Enter the Dado

What is now a few years ago, I ran a comparison “Battle of the Blades”.  I tried to be very comprehensive with it, and learned a lot about blade construction and the effect of the different variables on the quality of the resulting cut.

I was intending to then conduct a “Battle of the Dado Blades”, but ran into a major problem – none of the dado blades I had to try were worth promoting.  Not one was good enough.  The Linbide Dado set had an unbelievable problem – the chipper blades were a tooth count that was not compatible with the outside blades (such as having 7 teeth, when the outside blade had 24 – can’t remember what the actual count was) which means you are assured of having a tooth of the chipper blade impacting on one of the outside blades, and that means there will be a gap that causes the blade to have a wobble, or at least risking cracking a tooth.  Apparently there were a lot sold, and incredibly I was the only person who had picked up on the error.  The CMT blade could not produce a flat bottom to the dado – one of the chippers was the wrong diameter (by a mm or 2), again, stupid fault in manufacturing.  Couple of others were equally eliminated.

Linbide fixed the design fault (apparently – although I have not seen it to confirm or test since), and CMT withdrew the model I tested.  It has been a long time coming, but there is now a new CMT dado blade available (probably been out for a year or so)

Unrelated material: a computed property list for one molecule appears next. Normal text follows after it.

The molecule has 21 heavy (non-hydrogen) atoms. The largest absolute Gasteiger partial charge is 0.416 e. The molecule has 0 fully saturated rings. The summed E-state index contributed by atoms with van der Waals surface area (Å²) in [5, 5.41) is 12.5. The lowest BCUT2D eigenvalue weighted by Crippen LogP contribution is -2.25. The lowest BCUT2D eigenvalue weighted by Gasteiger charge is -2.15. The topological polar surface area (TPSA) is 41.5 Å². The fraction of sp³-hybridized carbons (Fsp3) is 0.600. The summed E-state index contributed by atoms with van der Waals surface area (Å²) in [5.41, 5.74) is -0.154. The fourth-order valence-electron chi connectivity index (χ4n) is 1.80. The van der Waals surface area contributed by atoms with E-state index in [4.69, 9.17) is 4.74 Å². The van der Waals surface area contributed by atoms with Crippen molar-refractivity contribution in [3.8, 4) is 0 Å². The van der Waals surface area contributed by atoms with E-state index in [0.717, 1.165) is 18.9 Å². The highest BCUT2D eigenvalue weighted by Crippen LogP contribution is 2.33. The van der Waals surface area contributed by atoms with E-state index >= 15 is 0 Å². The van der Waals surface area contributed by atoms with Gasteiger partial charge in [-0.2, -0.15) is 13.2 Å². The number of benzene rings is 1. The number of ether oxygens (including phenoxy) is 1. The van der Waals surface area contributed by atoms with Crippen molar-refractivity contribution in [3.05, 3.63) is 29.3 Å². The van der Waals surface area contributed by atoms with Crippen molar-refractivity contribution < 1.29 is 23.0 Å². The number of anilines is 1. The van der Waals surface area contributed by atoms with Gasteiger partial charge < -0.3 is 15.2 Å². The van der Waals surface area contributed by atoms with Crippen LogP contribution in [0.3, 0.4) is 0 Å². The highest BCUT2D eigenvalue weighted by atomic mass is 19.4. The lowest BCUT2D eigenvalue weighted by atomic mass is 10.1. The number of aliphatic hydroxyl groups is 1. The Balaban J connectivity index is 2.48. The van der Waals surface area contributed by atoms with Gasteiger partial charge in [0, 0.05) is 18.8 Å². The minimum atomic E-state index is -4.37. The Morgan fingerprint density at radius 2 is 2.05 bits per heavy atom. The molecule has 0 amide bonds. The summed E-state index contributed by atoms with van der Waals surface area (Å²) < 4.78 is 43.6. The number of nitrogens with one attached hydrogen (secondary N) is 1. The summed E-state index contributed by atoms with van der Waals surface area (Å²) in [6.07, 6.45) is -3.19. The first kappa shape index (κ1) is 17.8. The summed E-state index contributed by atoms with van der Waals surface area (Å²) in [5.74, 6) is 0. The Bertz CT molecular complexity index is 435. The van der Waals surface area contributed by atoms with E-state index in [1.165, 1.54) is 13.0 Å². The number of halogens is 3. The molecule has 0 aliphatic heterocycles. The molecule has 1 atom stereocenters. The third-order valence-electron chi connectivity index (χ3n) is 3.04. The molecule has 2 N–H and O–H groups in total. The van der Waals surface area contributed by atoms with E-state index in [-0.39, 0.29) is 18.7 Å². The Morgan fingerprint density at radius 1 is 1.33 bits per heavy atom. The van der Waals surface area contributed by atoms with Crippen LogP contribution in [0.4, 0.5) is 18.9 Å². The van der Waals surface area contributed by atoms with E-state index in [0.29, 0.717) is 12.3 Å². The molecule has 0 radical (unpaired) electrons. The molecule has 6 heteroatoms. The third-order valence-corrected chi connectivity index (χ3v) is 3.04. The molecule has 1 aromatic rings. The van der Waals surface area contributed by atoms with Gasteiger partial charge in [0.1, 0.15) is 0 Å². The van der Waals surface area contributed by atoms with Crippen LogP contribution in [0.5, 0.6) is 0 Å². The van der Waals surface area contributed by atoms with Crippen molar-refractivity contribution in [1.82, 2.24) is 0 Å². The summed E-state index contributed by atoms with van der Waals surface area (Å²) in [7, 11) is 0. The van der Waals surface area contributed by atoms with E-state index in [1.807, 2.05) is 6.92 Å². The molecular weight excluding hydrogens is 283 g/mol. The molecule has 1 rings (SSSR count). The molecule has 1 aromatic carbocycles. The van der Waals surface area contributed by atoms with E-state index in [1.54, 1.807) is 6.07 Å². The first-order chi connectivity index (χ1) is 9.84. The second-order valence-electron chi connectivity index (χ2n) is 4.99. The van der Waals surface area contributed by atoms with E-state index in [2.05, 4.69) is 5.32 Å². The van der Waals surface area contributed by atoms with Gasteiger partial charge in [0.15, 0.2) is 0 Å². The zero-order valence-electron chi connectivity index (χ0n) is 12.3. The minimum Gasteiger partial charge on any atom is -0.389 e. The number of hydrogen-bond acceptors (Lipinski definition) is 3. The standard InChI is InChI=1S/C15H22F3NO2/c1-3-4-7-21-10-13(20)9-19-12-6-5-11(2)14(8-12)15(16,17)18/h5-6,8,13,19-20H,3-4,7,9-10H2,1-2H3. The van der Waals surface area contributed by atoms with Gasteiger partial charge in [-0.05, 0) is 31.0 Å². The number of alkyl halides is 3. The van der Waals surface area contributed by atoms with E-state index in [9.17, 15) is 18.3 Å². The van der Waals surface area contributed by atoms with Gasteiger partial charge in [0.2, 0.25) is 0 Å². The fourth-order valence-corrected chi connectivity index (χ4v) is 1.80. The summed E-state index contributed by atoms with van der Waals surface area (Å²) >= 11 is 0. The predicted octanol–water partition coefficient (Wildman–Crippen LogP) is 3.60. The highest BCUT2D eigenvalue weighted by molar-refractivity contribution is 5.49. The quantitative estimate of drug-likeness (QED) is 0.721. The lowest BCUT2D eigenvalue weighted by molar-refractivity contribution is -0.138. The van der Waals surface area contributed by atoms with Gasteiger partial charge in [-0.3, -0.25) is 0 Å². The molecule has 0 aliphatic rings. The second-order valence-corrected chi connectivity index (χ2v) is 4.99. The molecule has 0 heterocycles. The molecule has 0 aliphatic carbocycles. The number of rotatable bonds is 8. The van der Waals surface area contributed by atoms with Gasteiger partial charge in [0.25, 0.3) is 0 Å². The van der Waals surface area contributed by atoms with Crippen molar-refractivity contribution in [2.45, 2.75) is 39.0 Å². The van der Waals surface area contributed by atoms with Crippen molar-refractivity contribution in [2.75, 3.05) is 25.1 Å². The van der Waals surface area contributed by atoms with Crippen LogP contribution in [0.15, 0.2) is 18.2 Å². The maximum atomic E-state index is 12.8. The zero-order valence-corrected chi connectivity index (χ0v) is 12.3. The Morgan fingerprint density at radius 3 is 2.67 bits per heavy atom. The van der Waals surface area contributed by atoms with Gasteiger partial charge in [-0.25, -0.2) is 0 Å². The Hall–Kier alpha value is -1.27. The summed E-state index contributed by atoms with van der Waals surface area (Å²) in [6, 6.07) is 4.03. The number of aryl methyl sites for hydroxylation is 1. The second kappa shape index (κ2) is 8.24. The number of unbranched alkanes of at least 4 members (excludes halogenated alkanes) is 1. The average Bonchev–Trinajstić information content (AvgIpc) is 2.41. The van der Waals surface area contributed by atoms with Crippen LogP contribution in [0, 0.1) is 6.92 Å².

This is a interesting new blade – 8″, 24 tooth, with 4 tooth chipper blades (of various sizes) (Model 230.524.08)

I like the case as well – a good way to store and protect the blades, the chippers and the shims.  Not as elegant as a nice orange case, but then very functional – I find the chippers harder to get out from the foam inside the orange plastic case.

The blades are 1/8″ each (and you must use both for all setups) so the minimum dado width is 1/4″  If you use all the chippers and the shims, you get the maximum dado size of 1″.

The chipper blades are 1x 1/16″, 1x 3/32″ and 4x 1/8″

The shims are 1x 0.020″, 1x 0.012″, 1x 0.008″ and 1x 0.004″

But using different combinations of chippers and shims, you can get a large range of widths.

Now obviously, this is an imperial set (haven’t seen a metric one), and what I am confused about as a general comment on dado blades, is why?  Not why is there only imperial blades – I don’t have a problem with that, but why are they not supplied with (or why is there not an after-market set available) of shims that convert them to metric?

For example, the two outside blades added together come to 6.35mm.  If a 0.15mm shim was included, you would get a metric 6.5mm dado.

It would be easy to include an extra set of shims that allowed each chipper and blade combination to produce a metric set, and some additional shims (such as 0.1mm, 0.2mm, 0.3mm and 0.5mm) for fine adjustments. The existing shims are close enough to this.

Looking forward to putting this set through its paces, and seeing if I can finally get a square bottomed dado!


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